Michael Porter made a Meebo chat room for Internet Librarian 2007 – let’s see if I can embed it in this blog post…
I thought some of you might be interested in my library’s “techie toybox” that I have been purchasing over the summer. What is a techie toybox? In our case, it’s a bunch of gadgets, cameras, and the like that library staff can check out and, well, do stuff with. Here’s the list of gadgets (photos of most can be seen here), and some suggestions I gave (on one of our staff blogs) for starters on how to use them:
The Techie Toybox was started by a generous gift from the Friends. With it, we were able to purchase some “techie toys” with a few goals in mind:
- keeping our staff current on new technology
- allowing us to “try out” gadgets our customers are using
- Allowing us to start creating multimedia content for the digital branch
Here’s what we have (with some starter ideas for trying the techie toys out – don’t limit yourselves to my ideas, though!):
- Canon Powershot Pro S3 IS – digital camera
- Canon Powershot A710 IS – digital camera
What can you do with these? Photograph library programs and events, what’s happening at the library, departmental photos, etc – and dump the photos into the library’s flickr account. For starters…
- Sanyo Xacti HD2 – ultra small video camera, saves to an SD card
- Sony HDR-SR7 Handycam High Definition Camcorder – consumer-level camera, saves to internal hard drive
- Panasonic PV-GS320 Camcorder – consumer-level camera, saves to Mini DV tapes
- Canon GL2 Digital Camcorder – Prosumer-level camcorder, saves to Mini DV tapes
- Logitech QuickCam Pro 5000 – desktop webcam
What can you do with these? Same as above, but with video instead of audio. Dump videos into the library’s YouTube account. Do something original… Start a weekly “what’s going on at the library” video magazine…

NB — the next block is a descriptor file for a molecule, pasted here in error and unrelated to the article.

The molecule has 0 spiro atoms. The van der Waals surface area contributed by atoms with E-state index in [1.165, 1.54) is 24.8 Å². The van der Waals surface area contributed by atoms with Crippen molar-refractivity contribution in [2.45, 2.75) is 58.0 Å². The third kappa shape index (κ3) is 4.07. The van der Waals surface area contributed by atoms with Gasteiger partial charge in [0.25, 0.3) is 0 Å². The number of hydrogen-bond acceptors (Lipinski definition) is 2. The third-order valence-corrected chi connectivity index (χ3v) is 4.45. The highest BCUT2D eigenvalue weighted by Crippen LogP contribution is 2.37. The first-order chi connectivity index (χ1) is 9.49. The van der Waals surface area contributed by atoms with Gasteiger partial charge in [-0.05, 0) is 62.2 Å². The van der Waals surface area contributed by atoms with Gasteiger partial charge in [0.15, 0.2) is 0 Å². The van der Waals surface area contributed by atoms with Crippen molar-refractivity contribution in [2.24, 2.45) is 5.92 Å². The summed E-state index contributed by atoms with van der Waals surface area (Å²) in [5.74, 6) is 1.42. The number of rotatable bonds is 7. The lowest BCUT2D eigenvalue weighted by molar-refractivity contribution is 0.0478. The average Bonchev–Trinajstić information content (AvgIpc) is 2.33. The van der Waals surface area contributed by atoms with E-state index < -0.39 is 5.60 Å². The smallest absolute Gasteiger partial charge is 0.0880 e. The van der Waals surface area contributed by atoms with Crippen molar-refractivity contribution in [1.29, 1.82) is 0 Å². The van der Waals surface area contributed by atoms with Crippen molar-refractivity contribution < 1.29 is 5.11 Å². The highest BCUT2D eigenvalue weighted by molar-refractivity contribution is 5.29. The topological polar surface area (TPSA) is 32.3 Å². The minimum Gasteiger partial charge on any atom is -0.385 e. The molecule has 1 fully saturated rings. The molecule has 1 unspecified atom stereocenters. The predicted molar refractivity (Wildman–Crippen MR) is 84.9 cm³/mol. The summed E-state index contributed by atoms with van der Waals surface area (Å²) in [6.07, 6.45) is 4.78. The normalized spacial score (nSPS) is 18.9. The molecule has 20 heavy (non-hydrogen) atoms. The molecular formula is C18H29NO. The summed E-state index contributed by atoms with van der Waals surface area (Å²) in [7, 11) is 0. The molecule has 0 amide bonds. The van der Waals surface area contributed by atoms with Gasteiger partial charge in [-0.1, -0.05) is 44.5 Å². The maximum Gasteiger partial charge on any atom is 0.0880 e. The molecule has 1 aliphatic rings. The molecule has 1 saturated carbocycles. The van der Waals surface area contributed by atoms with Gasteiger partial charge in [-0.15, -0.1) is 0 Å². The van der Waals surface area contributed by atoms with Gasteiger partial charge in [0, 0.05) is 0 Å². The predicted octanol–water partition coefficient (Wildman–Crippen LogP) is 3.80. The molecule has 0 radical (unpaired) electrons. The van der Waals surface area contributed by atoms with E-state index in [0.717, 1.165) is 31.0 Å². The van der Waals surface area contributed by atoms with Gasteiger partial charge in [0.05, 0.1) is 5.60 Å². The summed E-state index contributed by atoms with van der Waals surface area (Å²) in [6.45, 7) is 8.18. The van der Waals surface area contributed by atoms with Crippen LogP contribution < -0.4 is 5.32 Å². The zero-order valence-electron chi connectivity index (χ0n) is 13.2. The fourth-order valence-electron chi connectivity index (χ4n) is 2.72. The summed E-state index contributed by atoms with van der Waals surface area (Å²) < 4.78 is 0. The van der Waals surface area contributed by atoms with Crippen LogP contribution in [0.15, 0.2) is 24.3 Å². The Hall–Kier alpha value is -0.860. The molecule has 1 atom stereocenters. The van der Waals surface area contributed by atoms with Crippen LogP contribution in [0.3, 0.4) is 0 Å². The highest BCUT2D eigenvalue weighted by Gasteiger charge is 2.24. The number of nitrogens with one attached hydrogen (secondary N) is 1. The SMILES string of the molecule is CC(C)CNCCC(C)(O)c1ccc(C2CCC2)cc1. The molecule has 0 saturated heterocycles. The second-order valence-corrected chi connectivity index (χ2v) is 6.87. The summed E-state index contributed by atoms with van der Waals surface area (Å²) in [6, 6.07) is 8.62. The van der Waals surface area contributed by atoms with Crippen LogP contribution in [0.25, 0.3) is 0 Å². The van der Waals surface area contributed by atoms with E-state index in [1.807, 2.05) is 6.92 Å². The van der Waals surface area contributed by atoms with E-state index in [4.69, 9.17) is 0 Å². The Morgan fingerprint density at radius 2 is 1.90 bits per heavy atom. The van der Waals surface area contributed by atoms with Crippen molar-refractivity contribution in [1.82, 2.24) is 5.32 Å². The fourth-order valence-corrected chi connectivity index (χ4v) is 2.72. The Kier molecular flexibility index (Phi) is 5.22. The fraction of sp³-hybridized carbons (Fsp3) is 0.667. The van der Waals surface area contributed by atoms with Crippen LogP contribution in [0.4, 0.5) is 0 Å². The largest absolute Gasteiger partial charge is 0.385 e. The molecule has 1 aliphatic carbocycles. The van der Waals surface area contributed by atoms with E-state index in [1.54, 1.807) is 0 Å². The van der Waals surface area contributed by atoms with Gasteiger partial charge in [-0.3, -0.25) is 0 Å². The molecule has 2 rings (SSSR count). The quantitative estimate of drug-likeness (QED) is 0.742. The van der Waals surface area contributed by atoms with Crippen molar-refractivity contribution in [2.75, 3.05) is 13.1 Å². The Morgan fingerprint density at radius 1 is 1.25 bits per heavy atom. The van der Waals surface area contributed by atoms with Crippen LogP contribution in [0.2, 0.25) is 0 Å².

- HP Pavilion tx1000 – tablet PC
- OQO Model 02 – Ultra portable “fits in your pocket” PC
What can you do with these? See if you can work your desk shift using one of these rather than a service desk PC! Try roaming the stacks (both hook up to our wifi system). You will probably need some type of video editing program too… talk to Digital Services first (unless you already have some editing software, then go for it!).
Microphones and Audio recording:
- Edirol R-09 24-bit Wave/MP3 Recorder – portable audio recorder, records to an SD card
- Blue Snowball – upper-end USB microphone
- Samson C01U – mid-level USB microphone
- Logitech Desktop Mic – entry-level USB microphone
What can you do with these? Record podcasts! Become a “library reporter for a day!” Podcast your committee minutes (ok, that one’s pretty boring… but might be useful, too). You will need audio editing software if you plan to play much with the audio files. Talk to Digital Services to get Audacity, an excellent, free, open source editing program.
- iPod Touch – new Apple MP3 and video player, and mobile web browser
- Microsoft Zune – mp3 and video player
- Video iPod – mp3 and video player
- Creative Zen Vision – mp3 and video player
- Sansa 1 gb MP3 player – mp3 player
What can you do with these? Some of them will allow you to listen to our OverDrive ebooks. Others won’t, but our patrons are using them – so get familiar with them! Find out what you can and can’t do – what free ebooks are out there that WILL work… free music sites, etc. Play with the video – see what the video you made with the video equipment (above) looks like in a tiny format… Again, it’s possible that Digital services will need to hook you up with the appropriate software to fully test these out – don’t be afraid to ask!
- Sony Reader – e-book reader
- Belkin WiFi phone – wifi phone, can be set up to work with Skype
What can you do with these? The Sony reader already has some books (excerpts, I think) loaded onto it – try it out! Let others know how good/bad it is to read. With the WiFi phone, I plan to hook it up to a year long Skype phone plan for the library – then we can call people with it… using any wifi you can access.